The Office of the Ombudsman has said it received a record high number of complaints related to access to information last year, with government departments often citing inappropriate reasons in their refusals.
In total, the government watchdog received 4,862 complaints in 2016/17 – 382 fewer than the last year, according to its annual report. Investigations into 74 per cent of the cases had been completed, with 85 complaints relating to access to information – a new high.
Whilst there is no freedom of information and archives law in Hong Kong, there is an official Code on Access to Information. The public can cite it when asking for information, but the Code does not have any legal effect, nor does it apply to all public organisations.
Of the complaint cases, 72 were against government departments and public bodies covered by the code.
Ombudsman Connie Lau said the main reasons complaints were filed included delayed responses; a refusal to explain why information was not given; and misunderstandings of the code.
Failings on the part of government departments were found in 32 cases, with 16 involving unjustifiable refusals to release information to the public.
The report said that one of the commonly, but often inappropriately cited, reasons for refusal was confidentiality of third-party information. Other reasons for refusal included the suggestion that enquiries involved internal documents, or that the release of documents may affect departmental operations.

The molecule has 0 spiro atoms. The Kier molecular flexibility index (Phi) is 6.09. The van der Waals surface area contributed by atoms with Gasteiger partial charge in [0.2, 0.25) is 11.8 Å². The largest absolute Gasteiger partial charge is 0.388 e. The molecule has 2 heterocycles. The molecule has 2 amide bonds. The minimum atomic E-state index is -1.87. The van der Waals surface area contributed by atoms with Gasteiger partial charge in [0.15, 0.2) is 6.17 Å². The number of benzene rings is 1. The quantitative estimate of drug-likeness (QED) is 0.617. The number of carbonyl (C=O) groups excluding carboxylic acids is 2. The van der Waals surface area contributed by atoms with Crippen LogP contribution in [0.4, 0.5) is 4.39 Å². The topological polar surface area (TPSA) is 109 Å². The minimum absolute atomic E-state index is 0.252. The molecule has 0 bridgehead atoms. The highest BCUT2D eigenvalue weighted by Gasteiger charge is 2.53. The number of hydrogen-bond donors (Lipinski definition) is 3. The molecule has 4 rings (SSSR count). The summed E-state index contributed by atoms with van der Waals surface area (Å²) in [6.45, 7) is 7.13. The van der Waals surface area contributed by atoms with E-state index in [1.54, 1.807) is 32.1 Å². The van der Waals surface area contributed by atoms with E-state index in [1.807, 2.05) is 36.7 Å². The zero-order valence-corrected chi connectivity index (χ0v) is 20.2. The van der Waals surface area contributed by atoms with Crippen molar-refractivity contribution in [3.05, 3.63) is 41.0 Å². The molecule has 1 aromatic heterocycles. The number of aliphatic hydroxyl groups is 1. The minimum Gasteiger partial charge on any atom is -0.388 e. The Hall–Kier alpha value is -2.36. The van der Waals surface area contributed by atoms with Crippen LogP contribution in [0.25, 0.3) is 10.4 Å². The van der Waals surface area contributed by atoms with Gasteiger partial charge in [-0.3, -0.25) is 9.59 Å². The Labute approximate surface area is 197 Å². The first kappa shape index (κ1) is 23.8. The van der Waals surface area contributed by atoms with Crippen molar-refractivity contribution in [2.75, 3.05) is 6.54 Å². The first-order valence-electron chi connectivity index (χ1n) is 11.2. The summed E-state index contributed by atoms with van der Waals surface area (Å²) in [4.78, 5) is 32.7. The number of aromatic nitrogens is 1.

“Maybe government departments do not have enough knowledge, or have an incorrect understanding about the Code – they should reveal information as much as they can,” Lau said.
Lau also said that the rise in the number of complaints may be related to an increase in the public’s knowledge of civil rights. She urged the government to enact a freedom of information and archives law as soon as possible.
“I have to express my disappointment over the government’s slow progress in implementing our recommendations made in 2014 for legislation regarding freedom of information and public records,” she wrote in the report.
“The public has already been waiting too long for a legal safeguard of what amounts to their basic right of access to information held by government departments/public bodies.”
The other 13 complaints were about requests for information made to public bodies not covered by the code – failings were found in four of them.
During the year, the Ombudsman received 476 complaints against the Food and Environmental Hygiene Department – the highest number among all departments. 456 complaints were filed against the Housing Department, and 216 were filed against the Buildings Department.
The two departments also ranked in the top among the highest number of complaints in 2015/16.
Assistant Ombudsman Tony Ma said the Food and Environmental Hygiene Department and the Housing Department are often directly in touch with the public, who may file complaints if they believe their cases are not being handled well enough.